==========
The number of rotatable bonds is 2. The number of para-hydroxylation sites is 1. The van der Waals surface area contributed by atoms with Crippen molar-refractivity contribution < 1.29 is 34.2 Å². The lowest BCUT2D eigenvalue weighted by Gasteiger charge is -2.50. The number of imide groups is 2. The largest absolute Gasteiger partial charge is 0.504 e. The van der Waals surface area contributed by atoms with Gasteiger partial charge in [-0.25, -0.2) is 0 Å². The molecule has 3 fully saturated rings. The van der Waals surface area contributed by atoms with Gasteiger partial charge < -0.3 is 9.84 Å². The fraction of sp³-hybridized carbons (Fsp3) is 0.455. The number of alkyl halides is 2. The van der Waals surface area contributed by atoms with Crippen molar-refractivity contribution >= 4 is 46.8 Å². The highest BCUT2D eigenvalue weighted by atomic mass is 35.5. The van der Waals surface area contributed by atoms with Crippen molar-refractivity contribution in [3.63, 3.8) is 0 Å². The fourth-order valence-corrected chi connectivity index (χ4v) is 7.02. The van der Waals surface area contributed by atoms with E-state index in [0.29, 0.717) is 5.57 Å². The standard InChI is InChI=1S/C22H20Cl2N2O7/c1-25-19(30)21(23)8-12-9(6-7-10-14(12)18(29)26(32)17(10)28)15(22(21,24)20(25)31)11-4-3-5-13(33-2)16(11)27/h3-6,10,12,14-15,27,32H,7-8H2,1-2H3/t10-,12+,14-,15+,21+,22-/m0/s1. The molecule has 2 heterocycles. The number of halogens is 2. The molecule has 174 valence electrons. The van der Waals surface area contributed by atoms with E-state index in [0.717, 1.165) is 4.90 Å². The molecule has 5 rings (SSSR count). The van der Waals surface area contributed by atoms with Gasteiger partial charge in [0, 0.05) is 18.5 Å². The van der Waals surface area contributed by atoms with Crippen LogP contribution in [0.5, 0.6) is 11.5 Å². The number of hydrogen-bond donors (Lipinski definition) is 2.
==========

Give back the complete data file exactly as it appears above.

The number of rotatable bonds is 2. The number of para-hydroxylation sites is 1. The van der Waals surface area contributed by atoms with Crippen molar-refractivity contribution < 1.29 is 34.2 Å². The lowest BCUT2D eigenvalue weighted by Gasteiger charge is -2.50. The number of imide groups is 2. The largest absolute Gasteiger partial charge is 0.504 e. The van der Waals surface area contributed by atoms with Gasteiger partial charge in [-0.25, -0.2) is 0 Å². The molecule has 3 fully saturated rings. The van der Waals surface area contributed by atoms with Gasteiger partial charge < -0.3 is 9.84 Å². The fraction of sp³-hybridized carbons (Fsp3) is 0.455. The number of alkyl halides is 2. The van der Waals surface area contributed by atoms with Crippen molar-refractivity contribution >= 4 is 46.8 Å². The highest BCUT2D eigenvalue weighted by atomic mass is 35.5. The van der Waals surface area contributed by atoms with Crippen molar-refractivity contribution in [3.63, 3.8) is 0 Å². The fourth-order valence-corrected chi connectivity index (χ4v) is 7.02. The van der Waals surface area contributed by atoms with E-state index in [0.29, 0.717) is 5.57 Å². The standard InChI is InChI=1S/C22H20Cl2N2O7/c1-25-19(30)21(23)8-12-9(6-7-10-14(12)18(29)26(32)17(10)28)15(22(21,24)20(25)31)11-4-3-5-13(33-2)16(11)27/h3-6,10,12,14-15,27,32H,7-8H2,1-2H3/t10-,12+,14-,15+,21+,22-/m0/s1. The molecule has 2 heterocycles. The number of halogens is 2. The molecule has 174 valence electrons. The van der Waals surface area contributed by atoms with E-state index in [0.717, 1.165) is 4.90 Å². The molecule has 5 rings (SSSR count). The van der Waals surface area contributed by atoms with Gasteiger partial charge in [0, 0.05) is 18.5 Å². The van der Waals surface area contributed by atoms with Crippen LogP contribution in [0.5, 0.6) is 11.5 Å². The number of hydrogen-bond donors (Lipinski definition) is 2.